Strength with Finesse: Conrad Stoltz’s REV3 Maine Power File

BY Dan McIntosh

If versatility and excelling no matter what the challenge are defining characteristic of a strong athlete, it's safe to say Conrad Stoltz is as tough as they come.

If versatility and excelling no matter what the challenge are defining characteristic of a strong athlete, it’s safe to say Conrad Stoltz is as tough as they come. Unless you’ve lived under a rock for the past decade you’re probably aware that the “Caveman” has been nearly unbeatable on the off-road triathlon scene. His prowess on the mountain bike often leaves Olympic gold medalists and former Tour de France champions in the dust. In an off-road event its not just the brute strength of the rider, but also their technical aptitude that separates them from the rest of the field. This leaves some to wonder if Conrad’s success lies in his physical strength or his bike handling – or some combination of both. An analysis of a power file from his most recent on-road Olympic distance triathlon helps to answer this question.

On August 26 Conrad took on some of the best mid- and short-course triathletes at the REV3 Maine Olympic distance triathlon. Current and two-time Wildflower champion Jesse Thomas and current REV3 leader Richie Cunningham were just a few of the top contenders that comprised a competitive field.

Due to the nature of the event and specialization of the athletes, most domestic off-road triathlons do not have the swim times that a typical Olympic distance boasts. However, in Europe or the Xterra World Championships Conrad has been in the mix with fast, draft-legal athletes so there was little surprise when he exited the water with the front pack in Maine.

Onto the bike, his plan was to average 420 watts for the ride. At 83 kg thats roughly 5.1 watts/kg for 60 minutes, which based on our Tour de France race analyses is enough to stir things up in the highest levels of pro cycling. Although accustomed to riding strong over rolling hills from his time spent in Stellenbosch, South Africa, the rough road conditions and out and back course of this race forced Conrad to spend more time than anticipated freewheeling, and he “only” averaged 403 watts, still 4.9 watts/kg and good enough to have the fastest bike split of the day, with an 80-second advantage over #2 on the bike, Jesse Thomas.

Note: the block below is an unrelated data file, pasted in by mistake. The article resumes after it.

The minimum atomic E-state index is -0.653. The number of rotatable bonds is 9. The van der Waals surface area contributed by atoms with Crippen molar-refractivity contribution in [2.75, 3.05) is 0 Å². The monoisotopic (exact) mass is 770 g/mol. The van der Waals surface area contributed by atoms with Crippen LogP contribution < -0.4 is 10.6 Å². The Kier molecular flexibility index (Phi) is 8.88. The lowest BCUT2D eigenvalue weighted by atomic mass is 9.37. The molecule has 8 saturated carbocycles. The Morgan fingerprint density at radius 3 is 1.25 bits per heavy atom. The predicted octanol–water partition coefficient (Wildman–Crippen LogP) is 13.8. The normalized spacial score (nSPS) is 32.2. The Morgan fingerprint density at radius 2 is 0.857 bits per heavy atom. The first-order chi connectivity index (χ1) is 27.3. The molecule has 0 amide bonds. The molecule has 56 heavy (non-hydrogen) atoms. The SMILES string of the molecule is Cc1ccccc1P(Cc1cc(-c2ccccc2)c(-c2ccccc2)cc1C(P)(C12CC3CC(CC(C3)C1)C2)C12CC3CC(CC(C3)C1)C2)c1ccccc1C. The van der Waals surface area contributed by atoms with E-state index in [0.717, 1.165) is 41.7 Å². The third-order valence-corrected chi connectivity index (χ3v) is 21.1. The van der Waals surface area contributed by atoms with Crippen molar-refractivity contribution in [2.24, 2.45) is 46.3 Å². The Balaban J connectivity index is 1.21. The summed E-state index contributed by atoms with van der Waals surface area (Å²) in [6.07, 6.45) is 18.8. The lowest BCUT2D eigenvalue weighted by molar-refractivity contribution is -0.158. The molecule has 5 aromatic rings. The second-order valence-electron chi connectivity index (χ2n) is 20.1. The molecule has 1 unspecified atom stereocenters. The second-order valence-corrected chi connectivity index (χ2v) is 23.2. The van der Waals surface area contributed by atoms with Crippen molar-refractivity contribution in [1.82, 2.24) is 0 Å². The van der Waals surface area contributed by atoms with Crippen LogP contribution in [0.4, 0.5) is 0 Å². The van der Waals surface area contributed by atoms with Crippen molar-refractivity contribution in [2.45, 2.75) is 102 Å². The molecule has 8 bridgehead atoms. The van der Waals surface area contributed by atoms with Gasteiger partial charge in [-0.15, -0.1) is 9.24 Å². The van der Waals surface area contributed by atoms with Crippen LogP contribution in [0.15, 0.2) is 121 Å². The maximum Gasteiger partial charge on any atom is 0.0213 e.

This is a commanding performance. But perhaps this 80 seconds could have been 3 minutes if the hills were greater and Conrad could use his strength at lower cadences, or if there were even more technical turns that put everyone else on the brakes while he drifted through at top speed.

Below is the ride file that shows Conrad’s riding skills and strength. There were three points in the ride where his speed exceeded 38 mph and he was forced to “coast.” Also shown are the various points on course that required athletes to navigate 90-degree or greater turns. Using his superb bike handling skills, Conrad was able to carry 25 mph through these turns, and roll through areas where other athletes need to grab handfuls of brake.

You can see Conrad’s full TrainingPeaks interactive activity viewer here:

Had the REV3 Maine course been flatter or included longer climbs, Conrad would have been able to hold a more consistent power output. And if the course included even more turns, his average power may have been lower, but his ability to hold speed through technical sections would have rewarded him with a greater margin over the competition. Regardless, a dive into his power file shows that if someone is looking to out-ride Conrad, they’re going to need a motor.

Once off the bike he had several class runners close behind and could not rest on his bike split. Eventual winner Jesse Thomas and Kaleb Van Ort were chasing. Both had impressive collegiate running PRs and have done well the last few years to translate these times into top runs off the bike. Although passed mid-way through the run by Jesse, Conrad was able to fend off a hard-charging Kaleb for 2nd place. 

Conrad uses TrainingPeaks to track his workouts, analyze his device files, and plan his training to peak for key events. Learn about how TrainingPeaks can take your training and racing to the next level at

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About Dan McIntosh

Dan McIntosh is a professional triathlete and coach. Like many triathletes, he was inspired by coverage of the Ironman World Championships. After racing several half and full Ironmans, including the 70.3 and Ironman World Championships,’he changed his focus and is targeting the 2016 Olympics.’He’attributes’his success in triathlon to great’coaches and peers that have guided him over his 9 years in the sport.’Now that he is’in a position to give back to the sport, he works to’help aspiring’champions as well as newcomers’reach’on their own goals.

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